Human African Trypanosomiasis Development


  • Target disease: HAT
  • Main partners (since project start): Aptuit, Italy; BIOTRIAL, France; Bertin Pharma, France; Cardiabase, France; CBCO, DRC; Eurofins-Optimed, France; Institute of Tropical Medicine Antwerp, Belgium; Institut de Recherche pour le Développement, France; Institut National de Recherche Biomédicale, DRC; HAT Platform; National Control Programmes of the Democratic Republic of Congo and the Central African Republic; Médecins Sans Frontières; Sanofi, France; SGS, Belgium; SGS, France; Swiss Tropical and Public Health Institute, Switzerland.
  • Project start: April 2007
  • Funding (since project start): Bill & Melinda Gates Foundation, USA; Department for International Development (DFID), UK; Dutch Ministry of Foreign Affairs (DGIS), The Netherlands; Federal Ministry of Education and Research (BMBF) through KfW, Germany; French Development Agency (AFD), France; GIZ on behalf of the Government of the Federal Republic of Germany, Germany; Ministry of Foreign and European Affairs (MAEE), France; Médecins Sans Frontières/Doctors without Borders, International; Norwegian Agency for Development Cooperation (Norad), Norway; Republic and Canton of Geneva, Switzerland; Spanish Agency for International Development Cooperation (AECID), Spain; Swiss Agency for Development and Cooperation (SDC), Switzerland; Other private foundations and individuals.


Overall Objective:

  • Develop and register fexinidazole as a new oral drug for the treatment of stage 2 HAT caused by T. b. gambiense, ideally also for stage 1 HAT and for children between 6 and 14 years old.



Fexinidazole, the result of successful compound-mining efforts pursued by DNDi in 2005, entered clinical development in September 2009 and is being co-developed with Sanofi: DNDi is undertaking clinical and pharmaceutical development whilst Sanofi is responsible for the industrial development and production. Fexinidazole is the most advanced oral candidate under development for HAT. DNDi aims to evaluate and register it as a treatment for a wide range of patients, specifically in adults and children over 6 years of age and 20kg body weight with either stage of disease. A 10-day oral-only treatment, fexinidazole, if successful, will be able to be administered at the primary healthcare level, ideally allowing patients to take their treatments at home.

Two additional complementary cohorts with fexinidazole were completed in 2016, one including 230 adult patients with stage 1 and early stage 2 of the disease, and another including 125 children between 6 and 14 years, both in DRC sites. Follow up of patients will be completed in 2017.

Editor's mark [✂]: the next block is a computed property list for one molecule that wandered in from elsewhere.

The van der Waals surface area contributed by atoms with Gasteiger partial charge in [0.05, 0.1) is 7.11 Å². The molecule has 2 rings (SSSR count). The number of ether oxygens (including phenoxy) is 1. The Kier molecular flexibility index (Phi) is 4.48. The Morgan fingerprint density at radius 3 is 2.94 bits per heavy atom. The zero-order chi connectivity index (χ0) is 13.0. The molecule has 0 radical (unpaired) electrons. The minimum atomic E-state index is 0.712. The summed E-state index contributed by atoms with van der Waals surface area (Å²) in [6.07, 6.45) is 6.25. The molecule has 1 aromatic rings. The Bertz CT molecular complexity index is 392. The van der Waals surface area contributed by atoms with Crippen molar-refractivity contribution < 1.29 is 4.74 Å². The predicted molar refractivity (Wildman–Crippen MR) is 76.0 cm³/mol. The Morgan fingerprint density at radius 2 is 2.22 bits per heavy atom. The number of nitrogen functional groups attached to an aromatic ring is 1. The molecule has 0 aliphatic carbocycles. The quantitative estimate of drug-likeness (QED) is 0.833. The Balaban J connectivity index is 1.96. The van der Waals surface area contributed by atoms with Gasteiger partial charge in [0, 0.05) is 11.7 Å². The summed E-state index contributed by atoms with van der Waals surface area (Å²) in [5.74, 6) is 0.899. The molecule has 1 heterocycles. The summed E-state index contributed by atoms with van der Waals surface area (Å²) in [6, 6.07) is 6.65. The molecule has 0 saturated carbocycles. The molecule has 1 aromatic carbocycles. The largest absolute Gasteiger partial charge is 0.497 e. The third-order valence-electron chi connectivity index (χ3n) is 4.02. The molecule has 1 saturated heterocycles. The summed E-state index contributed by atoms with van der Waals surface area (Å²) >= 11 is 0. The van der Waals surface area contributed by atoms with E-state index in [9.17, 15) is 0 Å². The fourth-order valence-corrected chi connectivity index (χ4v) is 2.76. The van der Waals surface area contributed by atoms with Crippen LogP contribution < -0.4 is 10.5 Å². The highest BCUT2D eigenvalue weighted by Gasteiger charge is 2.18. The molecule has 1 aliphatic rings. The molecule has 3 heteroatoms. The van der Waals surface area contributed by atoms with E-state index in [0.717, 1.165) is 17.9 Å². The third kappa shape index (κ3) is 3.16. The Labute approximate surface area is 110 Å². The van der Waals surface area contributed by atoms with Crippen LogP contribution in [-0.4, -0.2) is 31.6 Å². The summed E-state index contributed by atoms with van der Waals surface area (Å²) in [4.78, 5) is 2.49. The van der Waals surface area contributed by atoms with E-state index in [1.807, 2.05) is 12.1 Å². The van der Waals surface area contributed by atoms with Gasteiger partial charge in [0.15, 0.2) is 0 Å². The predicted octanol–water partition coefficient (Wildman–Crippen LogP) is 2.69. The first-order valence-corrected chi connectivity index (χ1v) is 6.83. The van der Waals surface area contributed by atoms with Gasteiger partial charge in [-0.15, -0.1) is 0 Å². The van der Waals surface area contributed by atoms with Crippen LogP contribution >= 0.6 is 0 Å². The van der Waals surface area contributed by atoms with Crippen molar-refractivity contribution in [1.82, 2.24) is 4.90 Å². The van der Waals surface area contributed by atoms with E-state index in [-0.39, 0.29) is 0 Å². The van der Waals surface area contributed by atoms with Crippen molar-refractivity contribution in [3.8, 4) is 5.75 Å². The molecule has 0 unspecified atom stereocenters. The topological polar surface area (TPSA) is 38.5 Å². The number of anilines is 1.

A Phase IIIb aiming at getting more information about special population groups not included in previous fexinidazole trials (including pregnant or lactating women, and patients with poor nutritional status or with chronic diseases) started in 2016. Patients will be treated either in hospital, or at home, thereby providing also preliminary information about the treatment compliance and final effectiveness in ambulatory patients. Three sites were initiated (Bandudu, Mushie and Bagata) and six patients (out of a target of 174) had been recruited by the end of 2016.

The results of the Phase II/III study support the submission of a regulatory dossier to the European Medicines Agency under Article 58, planned for late 2017 for the treatment of g-HAT with fexinidazole. It aims to facilitate faster WHO prequalification of the medicine as well as regulatory approvals and implementation in endemic countries. A risk management plan to further monitor safety and efficacy in the field is under preparation in collaboration with Sanofi and WHO.

In addition, the protocol for a study to be undertaken inr-HAT patients is being finalized, sites in Uganda and Malawi have been identified.

The pivotal Phase II/III study with fexinidazole completed this year, the recruitment of 394 stage 2 HAT patients at ten clinical sites in the Democratic Republic of Congo and the Central African Republic. A second study in adult patients with stage 1 and early stage 2 of the disease that was initiated in 2014 has recruited 228 patients to date. A third study in children between six and 14 years, also initiated in 2014, has recruited 125 patients to date.

Last update: August 2017